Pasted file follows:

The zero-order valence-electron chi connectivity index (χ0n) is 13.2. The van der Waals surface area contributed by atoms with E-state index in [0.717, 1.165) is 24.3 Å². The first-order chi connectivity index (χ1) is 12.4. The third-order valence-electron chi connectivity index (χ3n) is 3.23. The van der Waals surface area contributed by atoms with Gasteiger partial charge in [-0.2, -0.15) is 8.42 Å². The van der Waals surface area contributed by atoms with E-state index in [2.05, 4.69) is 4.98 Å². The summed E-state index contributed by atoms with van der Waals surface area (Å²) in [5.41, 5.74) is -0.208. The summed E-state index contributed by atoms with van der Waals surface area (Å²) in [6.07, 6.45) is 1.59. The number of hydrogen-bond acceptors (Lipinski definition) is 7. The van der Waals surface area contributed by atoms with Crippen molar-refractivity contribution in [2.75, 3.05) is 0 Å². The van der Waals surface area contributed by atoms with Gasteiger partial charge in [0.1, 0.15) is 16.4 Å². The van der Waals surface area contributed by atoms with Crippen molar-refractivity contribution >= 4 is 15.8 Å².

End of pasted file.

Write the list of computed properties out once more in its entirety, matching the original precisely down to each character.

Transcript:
The zero-order valence-electron chi connectivity index (χ0n) is 13.2. The van der Waals surface area contributed by atoms with E-state index in [0.717, 1.165) is 24.3 Å². The first-order chi connectivity index (χ1) is 12.4. The third-order valence-electron chi connectivity index (χ3n) is 3.23. The van der Waals surface area contributed by atoms with Gasteiger partial charge in [-0.2, -0.15) is 8.42 Å². The van der Waals surface area contributed by atoms with E-state index in [2.05, 4.69) is 4.98 Å². The summed E-state index contributed by atoms with van der Waals surface area (Å²) in [5.41, 5.74) is -0.208. The summed E-state index contributed by atoms with van der Waals surface area (Å²) in [6.07, 6.45) is 1.59. The number of hydrogen-bond acceptors (Lipinski definition) is 7. The van der Waals surface area contributed by atoms with Crippen molar-refractivity contribution in [2.75, 3.05) is 0 Å². The van der Waals surface area contributed by atoms with Gasteiger partial charge in [0.1, 0.15) is 16.4 Å². The van der Waals surface area contributed by atoms with Crippen molar-refractivity contribution >= 4 is 15.8 Å².